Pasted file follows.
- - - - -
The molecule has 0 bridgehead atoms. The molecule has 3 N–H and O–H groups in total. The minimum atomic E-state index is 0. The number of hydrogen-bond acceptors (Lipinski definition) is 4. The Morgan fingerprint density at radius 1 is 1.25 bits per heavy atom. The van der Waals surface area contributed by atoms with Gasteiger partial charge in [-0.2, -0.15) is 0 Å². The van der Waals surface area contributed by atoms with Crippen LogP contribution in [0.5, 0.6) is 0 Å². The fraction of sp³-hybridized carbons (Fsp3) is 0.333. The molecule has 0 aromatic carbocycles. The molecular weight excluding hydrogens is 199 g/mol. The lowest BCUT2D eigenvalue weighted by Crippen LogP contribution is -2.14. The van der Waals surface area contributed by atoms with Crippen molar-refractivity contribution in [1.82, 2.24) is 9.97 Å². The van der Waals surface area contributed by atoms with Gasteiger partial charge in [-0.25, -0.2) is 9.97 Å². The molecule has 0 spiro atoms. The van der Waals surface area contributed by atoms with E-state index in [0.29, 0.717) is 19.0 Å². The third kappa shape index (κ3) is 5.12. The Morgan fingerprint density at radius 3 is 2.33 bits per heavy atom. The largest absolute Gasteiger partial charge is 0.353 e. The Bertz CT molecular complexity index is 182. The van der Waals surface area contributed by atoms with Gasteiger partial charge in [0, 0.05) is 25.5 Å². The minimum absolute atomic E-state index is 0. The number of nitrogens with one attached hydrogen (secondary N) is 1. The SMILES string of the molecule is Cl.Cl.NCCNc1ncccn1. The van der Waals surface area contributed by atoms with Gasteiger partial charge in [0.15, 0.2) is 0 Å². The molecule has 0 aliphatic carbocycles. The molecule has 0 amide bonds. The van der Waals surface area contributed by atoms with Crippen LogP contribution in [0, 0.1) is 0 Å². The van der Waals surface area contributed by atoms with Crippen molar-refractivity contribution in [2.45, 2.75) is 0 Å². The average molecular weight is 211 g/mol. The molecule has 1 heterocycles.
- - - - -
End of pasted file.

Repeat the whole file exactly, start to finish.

The molecule has 0 bridgehead atoms. The molecule has 3 N–H and O–H groups in total. The minimum atomic E-state index is 0. The number of hydrogen-bond acceptors (Lipinski definition) is 4. The Morgan fingerprint density at radius 1 is 1.25 bits per heavy atom. The van der Waals surface area contributed by atoms with Gasteiger partial charge in [-0.2, -0.15) is 0 Å². The van der Waals surface area contributed by atoms with Crippen LogP contribution in [0.5, 0.6) is 0 Å². The fraction of sp³-hybridized carbons (Fsp3) is 0.333. The molecule has 0 aromatic carbocycles. The molecular weight excluding hydrogens is 199 g/mol. The lowest BCUT2D eigenvalue weighted by Crippen LogP contribution is -2.14. The van der Waals surface area contributed by atoms with Crippen molar-refractivity contribution in [1.82, 2.24) is 9.97 Å². The van der Waals surface area contributed by atoms with Gasteiger partial charge in [-0.25, -0.2) is 9.97 Å². The molecule has 0 spiro atoms. The van der Waals surface area contributed by atoms with E-state index in [0.29, 0.717) is 19.0 Å². The third kappa shape index (κ3) is 5.12. The Morgan fingerprint density at radius 3 is 2.33 bits per heavy atom. The largest absolute Gasteiger partial charge is 0.353 e. The Bertz CT molecular complexity index is 182. The van der Waals surface area contributed by atoms with Gasteiger partial charge in [0, 0.05) is 25.5 Å². The minimum absolute atomic E-state index is 0. The number of nitrogens with one attached hydrogen (secondary N) is 1. The SMILES string of the molecule is Cl.Cl.NCCNc1ncccn1. The van der Waals surface area contributed by atoms with Gasteiger partial charge in [0.15, 0.2) is 0 Å². The molecule has 0 aliphatic carbocycles. The molecule has 0 amide bonds. The van der Waals surface area contributed by atoms with Crippen LogP contribution in [0, 0.1) is 0 Å². The van der Waals surface area contributed by atoms with Crippen molar-refractivity contribution in [2.45, 2.75) is 0 Å². The average molecular weight is 211 g/mol. The molecule has 1 heterocycles.